Warner Bros. (August 15, 2008), Warner Home Video (November 11, 2008), 2 disc set, 98 mins plus supplements, 2.35:1 original widescreen ratio, Dolby Surround 5.1 EX, Rated PG, Retail: $34.98


There were only brief mentions of the Clone Wars in the first three Star Wars movies. The remark made by Obi Wan Kenobi only fueled speculation among Star Wars fans who kept wondering what had happened in the past to Luke Skywalker’s father and family during the war. This fascination with the history behind the characters in the first three films was finally rewarded with the second trilogy of films that began with The Phantom Menace in 1999. The Clone Wars were a series of battles that took place between separatist star systems and the Galactic Republic. The Separatists (under the name of Confederation of Independent Systems) use battle droids to wage war against the Republic who eventually fights back with an army of cloned soldiers led by Jedi generals. The beginning of the war can be found in the film Attack of the Clones while the grand finale of the war takes place in Revenge of the Sith. This would put this latest film as well as the new TV show between Episodes 2 and 3 of the Star Wars saga.


The Sweatbox Review:

The main aspect of this latest movie and what makes it interesting to even the most casual of Star Wars fans is seeing Anakin Skywalker in his role as hero, long before he became Darth Vader. The story begins, as with most Star Wars films, with a brief introduction about what is happening in this galaxy, a long time ago. However, instead of the usual crawl usually show in the beginning of previous films, a narrator talks about the latest events in the Clone Wars and the relationship between the Republic and the Hutt Clan that controls the Outer Rim, a region of space not under the control of the Republic. Jabba the Hutt’s son has been kidnapped by a rival band of pirates and he puts out a call for help to anyone that can find his son. The Republic, seeing an opportunity to sign a treaty with the Hutt Clan, decides that Anakin and Obi-Wan would be the perfect Jedi for this new mission.


Meanwhile, on the embattled planet of Christophsis, we jump into the middle of the action as Anakin and Obi-Wan Kenobi are battling the Separatists. We quickly learn that the Jedi and the Clone Army are under siege by a group of battle droids and the only way to defeat them is to go behind enemy lines to destroy their shield. They desperately need reinforcements, but instead a young girl arrives with a message from Yoda and the Jedi Council. This is when we are introduced to Ahsoka Tano, a fourteen-year-old Togruta Jedi-in-training who tells them about the kidnapping. We soon also learn that Ahsoka has also arrived as the new Padawan learner to Anakin. Anakin resists the idea, but he is responsible for Ahsoka until he can resolve this matter directly with Yoda. We quickly learn in the beginning of the movie that Jabba’s son was actually kidnapped by Count Dooku’s operatives and is being guarded by a Dark Jedi assassin named Ventress. Eventually, Jabba’s son is found on a monastery on planet Teth and it is up to Anakin and Ahsoka to rescue the kid.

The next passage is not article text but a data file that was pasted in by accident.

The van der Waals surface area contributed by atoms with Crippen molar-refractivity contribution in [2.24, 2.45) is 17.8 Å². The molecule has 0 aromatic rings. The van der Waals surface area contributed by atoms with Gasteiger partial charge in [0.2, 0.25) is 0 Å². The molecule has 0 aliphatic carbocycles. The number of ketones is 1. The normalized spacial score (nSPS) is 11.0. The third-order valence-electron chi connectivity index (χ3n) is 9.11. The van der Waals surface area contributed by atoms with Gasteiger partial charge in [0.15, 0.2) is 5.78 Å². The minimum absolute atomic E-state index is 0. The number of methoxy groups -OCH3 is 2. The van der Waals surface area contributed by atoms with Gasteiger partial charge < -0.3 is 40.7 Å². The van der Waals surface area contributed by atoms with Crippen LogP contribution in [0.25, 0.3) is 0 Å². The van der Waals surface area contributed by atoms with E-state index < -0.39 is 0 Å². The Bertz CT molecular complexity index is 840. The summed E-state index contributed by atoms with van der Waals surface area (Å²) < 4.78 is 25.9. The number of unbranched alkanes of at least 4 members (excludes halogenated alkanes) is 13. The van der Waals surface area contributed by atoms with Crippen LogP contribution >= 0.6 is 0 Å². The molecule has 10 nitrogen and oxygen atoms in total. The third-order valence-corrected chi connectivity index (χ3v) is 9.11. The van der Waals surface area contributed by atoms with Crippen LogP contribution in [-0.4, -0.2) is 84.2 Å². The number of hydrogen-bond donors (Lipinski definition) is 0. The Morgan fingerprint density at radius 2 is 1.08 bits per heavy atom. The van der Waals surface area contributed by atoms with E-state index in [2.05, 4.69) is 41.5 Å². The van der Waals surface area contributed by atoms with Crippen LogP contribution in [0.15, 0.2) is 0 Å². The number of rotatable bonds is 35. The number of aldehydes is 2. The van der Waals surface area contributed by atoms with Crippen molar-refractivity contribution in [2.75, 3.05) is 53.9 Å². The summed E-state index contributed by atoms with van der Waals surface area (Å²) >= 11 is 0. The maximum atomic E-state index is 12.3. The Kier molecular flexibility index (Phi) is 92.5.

The conclusion to the movie is predictable, but it does leave the story open to be explored throughout the rest of the series. What I enjoyed the most about the movie was the way in which they took some favorite characters from previous Star Wars movies and gave them new dimensions. It was also fun to see characters that we barely knew about in previous films make new appearances in this new movie. One particular plus for me was seeing the way in which the producers and directors handled the Clones. Here, the Clones are given names and become distinct characters. The makers made a smart and intriguing decision in designing the Clones like real soldiers with tattoos, scars, and distinct hair colors. It was fun to see their relationship with the Jedi Generals who lead them. It will be interesting to see how this relationship is expanded upon in the series.


The series is actually the only major flaw in the movie. Because the film is basically setting up the world for the new series, the show does very little in terms of being daring or providing interesting plot turns. Everything just feels like a setup for something else (which was also one of the problems with the three prequels) and in the end we know what happens. The central story for the movie plays out more like an extended television episode for the show. Having Jabba’s son being kidnapped is almost like one of those mystery procedural shows on television (CSI: Star Wars anyone?). Ultimately, the movie does not hold up without the series, which it really isn’t meant to, but I have to judge the movie on its own.